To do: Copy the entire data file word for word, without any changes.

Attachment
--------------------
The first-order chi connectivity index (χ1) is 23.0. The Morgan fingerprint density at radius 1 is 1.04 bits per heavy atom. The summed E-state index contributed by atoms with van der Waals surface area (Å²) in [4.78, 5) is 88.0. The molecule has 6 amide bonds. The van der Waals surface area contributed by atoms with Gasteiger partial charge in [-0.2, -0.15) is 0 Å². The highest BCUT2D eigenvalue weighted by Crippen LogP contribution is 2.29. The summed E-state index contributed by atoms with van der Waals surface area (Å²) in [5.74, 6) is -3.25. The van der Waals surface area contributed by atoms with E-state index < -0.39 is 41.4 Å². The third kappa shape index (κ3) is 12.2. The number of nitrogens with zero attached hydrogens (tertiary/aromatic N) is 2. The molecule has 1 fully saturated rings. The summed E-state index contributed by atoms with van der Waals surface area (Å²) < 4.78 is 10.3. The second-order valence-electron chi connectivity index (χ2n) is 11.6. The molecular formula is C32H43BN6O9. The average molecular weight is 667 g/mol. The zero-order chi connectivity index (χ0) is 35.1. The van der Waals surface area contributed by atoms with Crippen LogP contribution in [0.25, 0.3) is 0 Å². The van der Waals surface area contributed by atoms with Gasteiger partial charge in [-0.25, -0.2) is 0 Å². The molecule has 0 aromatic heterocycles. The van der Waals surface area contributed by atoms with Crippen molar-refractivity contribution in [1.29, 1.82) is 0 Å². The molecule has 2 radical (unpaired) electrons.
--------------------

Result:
The first-order chi connectivity index (χ1) is 23.0. The Morgan fingerprint density at radius 1 is 1.04 bits per heavy atom. The summed E-state index contributed by atoms with van der Waals surface area (Å²) in [4.78, 5) is 88.0. The molecule has 6 amide bonds. The van der Waals surface area contributed by atoms with Gasteiger partial charge in [-0.2, -0.15) is 0 Å². The highest BCUT2D eigenvalue weighted by Crippen LogP contribution is 2.29. The summed E-state index contributed by atoms with van der Waals surface area (Å²) in [5.74, 6) is -3.25. The van der Waals surface area contributed by atoms with E-state index < -0.39 is 41.4 Å². The third kappa shape index (κ3) is 12.2. The number of nitrogens with zero attached hydrogens (tertiary/aromatic N) is 2. The molecule has 1 fully saturated rings. The summed E-state index contributed by atoms with van der Waals surface area (Å²) < 4.78 is 10.3. The second-order valence-electron chi connectivity index (χ2n) is 11.6. The molecular formula is C32H43BN6O9. The average molecular weight is 667 g/mol. The zero-order chi connectivity index (χ0) is 35.1. The van der Waals surface area contributed by atoms with Crippen LogP contribution in [0.25, 0.3) is 0 Å². The van der Waals surface area contributed by atoms with Gasteiger partial charge in [-0.25, -0.2) is 0 Å². The molecule has 0 aromatic heterocycles. The van der Waals surface area contributed by atoms with Crippen molar-refractivity contribution in [1.29, 1.82) is 0 Å². The molecule has 2 radical (unpaired) electrons.